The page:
There is one last point. It has been argued that since the ACA requires people to purchase something from a private party, as opposed to paying a tax to the government, that requirement cannot be sustained. As with the “inactivity” argument there is no support for this. The court has upheld similar requirements in the past such as in US v Darby Lumber Co where the Court upheld the minimum wage. That law requires employers to pay money against their wishes to private parties, their employees. You can read more about that case in this article. The Darby opinion was cited by Scalia with approval in his Raich opinion where he wrote:  
In Darby, for instance, the Court explained that “Congress, having … adopted the policy of excluding from interstate commerce all goods produced for the commerce which do not conform to the specified labor standards,” 312 U.S., at 121, could not only require employers engaged in the production of goods for interstate commerce to conform to wage and hour standards, id., at 119—121, but could also require those employers to keep employment records in order to demonstrate compliance with the regulatory scheme, id., at 125. While the Court sustained the former regulation on the alternative ground that the activity it regulated could have a “great effect” on interstate commerce, id., at 122—123, it affirmed the latter on the sole ground that “[t]he requirement for records even of the intrastate transaction is an appropriate means to a legitimate end,” id., at 125.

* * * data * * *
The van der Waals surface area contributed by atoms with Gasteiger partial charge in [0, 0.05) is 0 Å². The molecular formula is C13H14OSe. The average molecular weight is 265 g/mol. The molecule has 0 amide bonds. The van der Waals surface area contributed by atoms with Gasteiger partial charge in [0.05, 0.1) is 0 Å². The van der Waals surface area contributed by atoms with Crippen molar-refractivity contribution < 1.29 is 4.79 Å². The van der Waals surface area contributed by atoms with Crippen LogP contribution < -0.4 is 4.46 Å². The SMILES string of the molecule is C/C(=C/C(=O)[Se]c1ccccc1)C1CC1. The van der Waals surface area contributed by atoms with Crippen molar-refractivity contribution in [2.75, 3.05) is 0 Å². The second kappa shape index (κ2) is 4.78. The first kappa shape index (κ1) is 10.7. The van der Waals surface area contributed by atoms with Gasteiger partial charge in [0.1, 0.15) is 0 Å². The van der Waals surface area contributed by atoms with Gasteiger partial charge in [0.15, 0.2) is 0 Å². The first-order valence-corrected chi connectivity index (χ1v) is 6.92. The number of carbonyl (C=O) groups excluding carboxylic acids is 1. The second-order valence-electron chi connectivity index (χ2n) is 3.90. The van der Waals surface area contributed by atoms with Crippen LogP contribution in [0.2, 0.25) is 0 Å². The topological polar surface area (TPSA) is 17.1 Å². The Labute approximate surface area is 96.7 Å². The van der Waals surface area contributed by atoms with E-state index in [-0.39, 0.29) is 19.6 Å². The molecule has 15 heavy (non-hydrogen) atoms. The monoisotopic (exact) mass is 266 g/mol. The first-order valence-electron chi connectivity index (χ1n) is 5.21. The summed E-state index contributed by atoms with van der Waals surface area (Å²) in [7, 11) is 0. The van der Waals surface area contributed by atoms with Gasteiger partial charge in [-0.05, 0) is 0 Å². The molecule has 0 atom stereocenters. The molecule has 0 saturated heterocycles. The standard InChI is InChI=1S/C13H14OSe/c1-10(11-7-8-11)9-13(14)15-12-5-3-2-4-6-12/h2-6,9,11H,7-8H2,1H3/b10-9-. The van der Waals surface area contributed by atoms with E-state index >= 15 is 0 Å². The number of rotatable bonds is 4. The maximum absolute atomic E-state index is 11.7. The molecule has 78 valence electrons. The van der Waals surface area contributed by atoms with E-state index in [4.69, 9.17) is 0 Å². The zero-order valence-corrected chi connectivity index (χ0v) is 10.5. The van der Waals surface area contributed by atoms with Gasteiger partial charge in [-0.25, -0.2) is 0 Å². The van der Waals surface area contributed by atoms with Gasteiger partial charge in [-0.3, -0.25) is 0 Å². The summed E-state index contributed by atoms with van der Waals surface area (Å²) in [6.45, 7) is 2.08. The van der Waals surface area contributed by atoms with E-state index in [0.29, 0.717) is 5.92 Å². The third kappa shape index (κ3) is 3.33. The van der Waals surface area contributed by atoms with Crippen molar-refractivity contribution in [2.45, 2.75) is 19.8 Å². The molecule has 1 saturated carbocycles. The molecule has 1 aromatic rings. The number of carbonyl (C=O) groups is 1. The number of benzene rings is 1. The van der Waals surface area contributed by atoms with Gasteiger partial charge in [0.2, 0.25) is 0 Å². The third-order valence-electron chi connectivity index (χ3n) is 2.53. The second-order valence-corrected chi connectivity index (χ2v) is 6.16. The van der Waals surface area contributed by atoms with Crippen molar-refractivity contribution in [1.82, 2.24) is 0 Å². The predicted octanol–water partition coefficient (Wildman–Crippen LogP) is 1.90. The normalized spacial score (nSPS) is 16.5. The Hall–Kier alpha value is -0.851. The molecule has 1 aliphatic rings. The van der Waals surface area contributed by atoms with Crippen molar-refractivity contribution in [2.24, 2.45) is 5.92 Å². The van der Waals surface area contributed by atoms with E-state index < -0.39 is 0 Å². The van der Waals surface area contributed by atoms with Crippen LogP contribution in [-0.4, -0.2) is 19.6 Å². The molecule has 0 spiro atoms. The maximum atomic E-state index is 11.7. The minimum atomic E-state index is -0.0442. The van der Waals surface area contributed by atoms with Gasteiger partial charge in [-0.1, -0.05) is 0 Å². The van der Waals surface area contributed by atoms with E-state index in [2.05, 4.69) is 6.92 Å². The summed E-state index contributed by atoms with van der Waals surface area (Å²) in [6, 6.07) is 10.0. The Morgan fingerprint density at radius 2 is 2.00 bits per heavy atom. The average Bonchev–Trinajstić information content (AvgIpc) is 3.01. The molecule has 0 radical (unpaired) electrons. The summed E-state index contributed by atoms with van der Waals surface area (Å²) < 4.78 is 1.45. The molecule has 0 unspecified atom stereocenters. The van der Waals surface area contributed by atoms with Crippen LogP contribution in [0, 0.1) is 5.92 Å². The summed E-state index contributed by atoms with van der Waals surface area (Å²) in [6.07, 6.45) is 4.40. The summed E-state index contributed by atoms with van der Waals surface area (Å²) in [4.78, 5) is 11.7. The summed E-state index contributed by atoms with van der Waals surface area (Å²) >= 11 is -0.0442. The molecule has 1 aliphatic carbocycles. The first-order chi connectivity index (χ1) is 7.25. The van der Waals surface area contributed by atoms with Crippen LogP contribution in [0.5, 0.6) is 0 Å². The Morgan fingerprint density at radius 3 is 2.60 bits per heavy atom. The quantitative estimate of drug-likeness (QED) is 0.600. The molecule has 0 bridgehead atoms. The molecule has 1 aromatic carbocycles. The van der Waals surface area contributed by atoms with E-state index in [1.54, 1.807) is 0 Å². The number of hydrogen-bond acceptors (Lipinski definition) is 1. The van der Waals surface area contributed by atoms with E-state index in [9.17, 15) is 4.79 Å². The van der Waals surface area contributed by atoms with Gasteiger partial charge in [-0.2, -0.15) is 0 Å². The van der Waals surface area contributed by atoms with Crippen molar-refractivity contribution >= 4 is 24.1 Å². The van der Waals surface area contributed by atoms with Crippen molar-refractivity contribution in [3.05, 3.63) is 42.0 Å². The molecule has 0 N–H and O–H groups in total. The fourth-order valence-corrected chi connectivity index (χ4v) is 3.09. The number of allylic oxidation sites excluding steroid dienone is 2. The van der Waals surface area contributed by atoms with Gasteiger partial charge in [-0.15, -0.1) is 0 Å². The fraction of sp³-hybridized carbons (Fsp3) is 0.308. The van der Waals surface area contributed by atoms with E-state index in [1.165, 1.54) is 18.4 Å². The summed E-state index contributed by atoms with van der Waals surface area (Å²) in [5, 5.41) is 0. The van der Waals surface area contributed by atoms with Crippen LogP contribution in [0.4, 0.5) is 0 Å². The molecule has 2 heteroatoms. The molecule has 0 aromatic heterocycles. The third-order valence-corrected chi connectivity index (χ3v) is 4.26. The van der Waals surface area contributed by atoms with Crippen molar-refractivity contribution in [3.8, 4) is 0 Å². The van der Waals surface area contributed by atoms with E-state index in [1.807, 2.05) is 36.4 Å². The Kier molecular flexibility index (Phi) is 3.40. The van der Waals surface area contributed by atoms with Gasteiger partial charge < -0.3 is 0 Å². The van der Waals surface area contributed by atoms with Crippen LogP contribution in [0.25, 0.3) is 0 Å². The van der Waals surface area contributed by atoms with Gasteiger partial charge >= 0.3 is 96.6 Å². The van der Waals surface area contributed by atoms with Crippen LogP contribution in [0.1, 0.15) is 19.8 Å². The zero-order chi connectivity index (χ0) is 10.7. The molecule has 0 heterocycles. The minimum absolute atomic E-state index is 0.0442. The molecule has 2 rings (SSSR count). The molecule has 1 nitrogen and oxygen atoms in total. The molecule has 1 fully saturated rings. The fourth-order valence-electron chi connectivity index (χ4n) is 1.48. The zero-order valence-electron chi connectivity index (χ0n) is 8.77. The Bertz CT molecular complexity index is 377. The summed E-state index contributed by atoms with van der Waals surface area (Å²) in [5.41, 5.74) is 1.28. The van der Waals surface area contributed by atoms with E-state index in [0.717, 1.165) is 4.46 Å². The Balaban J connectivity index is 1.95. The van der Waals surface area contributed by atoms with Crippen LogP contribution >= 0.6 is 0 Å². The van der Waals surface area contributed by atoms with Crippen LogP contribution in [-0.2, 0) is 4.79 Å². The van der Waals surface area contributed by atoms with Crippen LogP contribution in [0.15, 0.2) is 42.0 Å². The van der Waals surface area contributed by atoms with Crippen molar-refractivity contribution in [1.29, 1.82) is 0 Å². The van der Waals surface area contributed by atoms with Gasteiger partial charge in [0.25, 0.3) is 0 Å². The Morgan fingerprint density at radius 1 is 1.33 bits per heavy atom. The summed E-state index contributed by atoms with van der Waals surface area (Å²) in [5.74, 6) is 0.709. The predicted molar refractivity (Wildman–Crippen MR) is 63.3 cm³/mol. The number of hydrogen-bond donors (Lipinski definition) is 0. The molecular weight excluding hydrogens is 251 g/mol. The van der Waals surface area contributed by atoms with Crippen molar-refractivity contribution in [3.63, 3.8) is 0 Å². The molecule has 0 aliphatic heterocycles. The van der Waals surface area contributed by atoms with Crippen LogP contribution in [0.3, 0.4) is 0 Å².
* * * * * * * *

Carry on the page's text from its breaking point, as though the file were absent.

It would be difficult to now argue that while Congress can require an employer to pay an employee a specified wage against his wishes, Congress cannot require an individual to pay an insurance company to purchase an insurance policy. In each case individuals are being required to pay money to private parties that they don’t wish to pay. 

1 comment:

  1. hmh-very thoughtful and good summary. i think the mandate is an integral part of the aca because healthy people need to be insured as well as others who in the past have presented sick to the ers without insurance coverage in order to make the program fiscally feasible and avoid cost shifting to the privately insured.